In November 2021, Pfizer filed a lawsuit against employee Chun Xiao Li, alleging she stole trade secrets relating to Cominarty, the company's COVID-19 vaccine, as well as avelumab and elranatamab - monoclonal antibody treatments for cancer. The Court documents alleged that Ms Li uploaded over 12,000 documents to a private Google Drive account, then resigned after the company began investigating her behaviour. According to Pfizer, Ms Li was intending to join a competitor, Xencor, following her resignation. Ms Li is also alleged to have presented a 'decoy laptop' for Pfizer's inspection, following her resignation. Shortly after proceedings were commenced, Pfizer and Ms Li reached an agreement whereby Pfizer's solicitors were permitted to review Ms Li's computers and online accounts for Pfizer's confidential information. Following the inspection, Pfizer and Li filed a joint motion to dismiss the case, without detailing reasons.


In March 2021, Apple commenced proceedings against its former materials lead, Simon Lancaster, in the US District Court for the Northern District of California. According to Apple's complaint, Lancaster used his seniority to access sensitive documents outside the scope of his employment. These documents contained trade secrets of Apple relating to unreleased hardware, unannounced feature changes and future product announcements. Lancaster shared these trade secrets with a media correspondent, who then published them in a series of articles, citing a "source" at Apple. According to Apple, Lancaster did this to obtain favourable media coverage of a startup in which he was an investor.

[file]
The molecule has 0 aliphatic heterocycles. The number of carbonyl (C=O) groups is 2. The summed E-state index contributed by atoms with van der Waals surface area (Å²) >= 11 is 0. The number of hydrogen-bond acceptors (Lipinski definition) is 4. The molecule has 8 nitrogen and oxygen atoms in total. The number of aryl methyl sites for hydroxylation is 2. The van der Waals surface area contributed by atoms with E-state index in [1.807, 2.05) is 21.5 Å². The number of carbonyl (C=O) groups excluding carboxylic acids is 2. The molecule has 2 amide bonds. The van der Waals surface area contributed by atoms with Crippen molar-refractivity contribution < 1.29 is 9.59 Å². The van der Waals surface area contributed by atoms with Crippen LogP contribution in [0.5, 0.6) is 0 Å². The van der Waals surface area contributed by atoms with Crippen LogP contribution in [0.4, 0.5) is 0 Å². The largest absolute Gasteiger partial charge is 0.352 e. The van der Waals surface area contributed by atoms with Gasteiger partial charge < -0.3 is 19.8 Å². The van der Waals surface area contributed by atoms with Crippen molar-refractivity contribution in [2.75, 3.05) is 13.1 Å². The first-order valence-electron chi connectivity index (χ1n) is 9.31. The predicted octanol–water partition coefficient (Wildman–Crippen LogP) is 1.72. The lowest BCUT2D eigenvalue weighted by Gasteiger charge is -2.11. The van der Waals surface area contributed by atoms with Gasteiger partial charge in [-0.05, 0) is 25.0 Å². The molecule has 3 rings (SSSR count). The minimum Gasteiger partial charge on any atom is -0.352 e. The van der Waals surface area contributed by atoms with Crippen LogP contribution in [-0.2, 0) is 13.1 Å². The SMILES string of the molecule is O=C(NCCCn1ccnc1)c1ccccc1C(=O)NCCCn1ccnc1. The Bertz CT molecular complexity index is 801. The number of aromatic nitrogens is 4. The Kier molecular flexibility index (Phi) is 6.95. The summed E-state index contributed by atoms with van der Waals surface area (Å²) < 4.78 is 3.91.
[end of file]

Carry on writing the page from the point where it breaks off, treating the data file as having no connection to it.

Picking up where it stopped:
Lancaster, for his part, denied abusing his position or disseminating Apple's trade secrets. Lancaster said that he communicated with a reporter regarding issues at Apple he considered to be of public concern.